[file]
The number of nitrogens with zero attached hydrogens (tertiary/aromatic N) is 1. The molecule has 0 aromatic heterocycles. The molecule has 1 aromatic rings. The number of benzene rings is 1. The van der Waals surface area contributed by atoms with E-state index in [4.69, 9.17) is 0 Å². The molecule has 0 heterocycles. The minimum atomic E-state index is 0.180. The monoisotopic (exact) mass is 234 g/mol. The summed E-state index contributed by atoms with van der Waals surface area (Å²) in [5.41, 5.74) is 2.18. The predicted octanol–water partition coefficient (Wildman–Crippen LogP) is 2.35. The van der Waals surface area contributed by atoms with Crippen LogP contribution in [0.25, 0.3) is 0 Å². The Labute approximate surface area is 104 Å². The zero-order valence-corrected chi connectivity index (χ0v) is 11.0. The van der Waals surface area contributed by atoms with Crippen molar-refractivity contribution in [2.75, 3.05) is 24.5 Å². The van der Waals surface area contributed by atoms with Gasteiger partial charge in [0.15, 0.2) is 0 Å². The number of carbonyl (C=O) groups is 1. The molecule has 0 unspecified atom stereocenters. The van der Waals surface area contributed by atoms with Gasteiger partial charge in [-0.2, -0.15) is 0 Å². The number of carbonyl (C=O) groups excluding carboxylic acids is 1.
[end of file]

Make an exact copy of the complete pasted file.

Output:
The number of nitrogens with zero attached hydrogens (tertiary/aromatic N) is 1. The molecule has 0 aromatic heterocycles. The molecule has 1 aromatic rings. The number of benzene rings is 1. The van der Waals surface area contributed by atoms with E-state index in [4.69, 9.17) is 0 Å². The molecule has 0 heterocycles. The minimum atomic E-state index is 0.180. The monoisotopic (exact) mass is 234 g/mol. The summed E-state index contributed by atoms with van der Waals surface area (Å²) in [5.41, 5.74) is 2.18. The predicted octanol–water partition coefficient (Wildman–Crippen LogP) is 2.35. The van der Waals surface area contributed by atoms with Crippen LogP contribution in [0.25, 0.3) is 0 Å². The Labute approximate surface area is 104 Å². The zero-order valence-corrected chi connectivity index (χ0v) is 11.0. The van der Waals surface area contributed by atoms with Crippen molar-refractivity contribution in [2.75, 3.05) is 24.5 Å². The van der Waals surface area contributed by atoms with Gasteiger partial charge in [0.15, 0.2) is 0 Å². The number of carbonyl (C=O) groups is 1. The molecule has 0 unspecified atom stereocenters. The van der Waals surface area contributed by atoms with Gasteiger partial charge in [-0.2, -0.15) is 0 Å². The number of carbonyl (C=O) groups excluding carboxylic acids is 1.